Academic journal article CLIO

Marx, Moses, and the Pagans in the Secular City

Academic journal article CLIO

Marx, Moses, and the Pagans in the Secular City

Article excerpt

With the conversion of the Roman Emperor Constantine to Christianity, the period of pagan Europe began to approach its end. During the next millennium the entire European continent came under the sway of the Gospel - sometimes by peaceful persuasion, frequently by forceful conversion. Those who were yesterday the persecuted of the ancient Rome became, in turn, the persecutors of the Christian Rome. Those who were previously bemoaning their fate at the hands of Nero, Diocletian, or Caligula did not hesitate to apply "creative" violence against infidel pagans. Although violence was nominally prohibited by the Christian texts, it was fully used against those who did not fit into the category of God's "chosen children." During the reign of Constantine, the persecution against the pagans took the proportions "in a fashion analogous to that whereby the old faiths had formerly persecuted the new, but in an even fiercer spirit." By the edict of A.D. 346, followed ten years later by the edict of Milan, pagan temples and the worship of pagan deities came to be stigmatized as magnum crimen. The death penalty was inflicted upon all those found guilty of participating in ancient sacrifices or worshipping pagan idols. "With Theodosius, the administration embarked upon a systematic effort to abolish the various surviving forms of paganism through the disestablishment, disendowment, and proscription of surviving cults."(1) The period of the dark ages began.

Christian and inter-Christian violence, ad majorem dei gloriam, did not let up until the beginning of the eighteenth century. Along with Gothic spires of breathtaking beauty, the Christian authorities built pyres that swallowed nameless thousands. Seen in hindsight, Christian intolerance against heretics, Jews, and pagans may be compared to the twentieth-century Bolshevik intolerance against class opponents in Russia and Eastern Europe - with one exception: it lasted longer. During the twilight of imperial Rome, Christian fanaticism prompted the pagan philosopher Celsus to write: "They [Christians] will not argue about what they believe - they always bring in their, 'Do not examine, but believe'. . ." Obedience, prayer, and the avoidance of critical thinking were held by Christians as the most expedient tools to eternal bliss. Celsus described Christians as individuals prone to factionalism and a primitive way of thinking, who, in addition, demonstrate a remarkable disdain for life.(2) A similar tone against Christians was used in the nineteenth century by Friedrich Nietzsche who, in his virulent style, depicted Christians as individuals capable of displaying both self-hatred and hatred towards others, i.e., "hatred against those who think differently, and the will to persecute."(3) Undoubtedly, early Christians must have genuinely believed that the end of history loomed large on the horizon and, with their historical optimism, as well as their violence against the "infidels," they probably deserved the name of the Bolsheviks of antiquity.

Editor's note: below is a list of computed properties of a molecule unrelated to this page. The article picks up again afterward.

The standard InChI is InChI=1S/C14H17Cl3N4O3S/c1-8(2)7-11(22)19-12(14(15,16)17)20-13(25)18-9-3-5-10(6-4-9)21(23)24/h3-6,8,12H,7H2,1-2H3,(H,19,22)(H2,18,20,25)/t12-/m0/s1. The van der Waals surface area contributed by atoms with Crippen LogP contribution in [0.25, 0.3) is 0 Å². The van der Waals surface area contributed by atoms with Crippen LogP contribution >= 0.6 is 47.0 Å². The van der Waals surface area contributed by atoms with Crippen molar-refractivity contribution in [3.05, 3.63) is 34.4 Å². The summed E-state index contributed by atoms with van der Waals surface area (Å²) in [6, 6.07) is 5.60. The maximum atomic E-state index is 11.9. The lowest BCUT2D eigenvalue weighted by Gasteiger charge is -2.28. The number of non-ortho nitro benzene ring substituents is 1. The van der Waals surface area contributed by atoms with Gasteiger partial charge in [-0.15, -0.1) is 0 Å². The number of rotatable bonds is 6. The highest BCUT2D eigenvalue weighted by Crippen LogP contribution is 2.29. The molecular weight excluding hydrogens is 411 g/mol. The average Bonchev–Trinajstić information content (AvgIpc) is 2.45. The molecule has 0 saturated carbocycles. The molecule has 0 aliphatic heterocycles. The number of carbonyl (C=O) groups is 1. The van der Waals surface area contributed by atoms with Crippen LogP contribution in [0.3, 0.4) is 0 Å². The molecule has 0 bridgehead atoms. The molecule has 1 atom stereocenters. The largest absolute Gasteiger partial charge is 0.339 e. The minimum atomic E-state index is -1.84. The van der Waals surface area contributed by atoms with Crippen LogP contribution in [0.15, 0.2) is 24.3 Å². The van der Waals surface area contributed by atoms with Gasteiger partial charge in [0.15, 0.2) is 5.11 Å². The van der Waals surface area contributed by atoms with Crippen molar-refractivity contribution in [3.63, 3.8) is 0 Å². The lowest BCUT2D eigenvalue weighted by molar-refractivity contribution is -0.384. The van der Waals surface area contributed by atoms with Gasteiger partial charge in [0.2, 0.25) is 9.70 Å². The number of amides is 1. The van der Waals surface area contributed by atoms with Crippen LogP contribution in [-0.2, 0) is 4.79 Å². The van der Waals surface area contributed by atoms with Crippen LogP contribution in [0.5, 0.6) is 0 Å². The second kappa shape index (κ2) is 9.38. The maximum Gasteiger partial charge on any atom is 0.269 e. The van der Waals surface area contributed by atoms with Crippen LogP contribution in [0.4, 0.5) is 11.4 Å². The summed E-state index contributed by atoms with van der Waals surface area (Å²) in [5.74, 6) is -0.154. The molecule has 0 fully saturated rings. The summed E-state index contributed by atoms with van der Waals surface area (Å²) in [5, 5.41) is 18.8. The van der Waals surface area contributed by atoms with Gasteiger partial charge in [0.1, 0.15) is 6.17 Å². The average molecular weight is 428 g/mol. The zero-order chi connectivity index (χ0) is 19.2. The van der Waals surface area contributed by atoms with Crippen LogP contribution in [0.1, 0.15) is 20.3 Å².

As suggested by many authors, the break-up of the Roman Empire did not result only from the onslaught of barbarians, but because Rome was already "ruined from within by Christian sects, conscientious objectors, enemies of the official cult, the persecuted, persecutors, criminal elements of all sons, and total chaos." Paradoxically, even the Jewish God Yahveh was to experience a sinister fate: "he would be converted, he would become Roman, cosmopolitan, ecumenical, gentile, goyim, globalist - and finally anti-Semite."(!)(4) It is no wonder that, in the following centuries, Christian churches in Europe had difficulties in trying to reconcile their universalist vocation with the rise of nationalist extremism.

Pagan Residues in the Secular City

Although Christianity gradually removed the last vestiges of Roman polytheism, it also substituted itself as the legitimate heir of Rome. Indeed, Christianity did not cancel out paganism in its entirety; it inherited from Rome many features that it had previously scorned as anti-Christian. …

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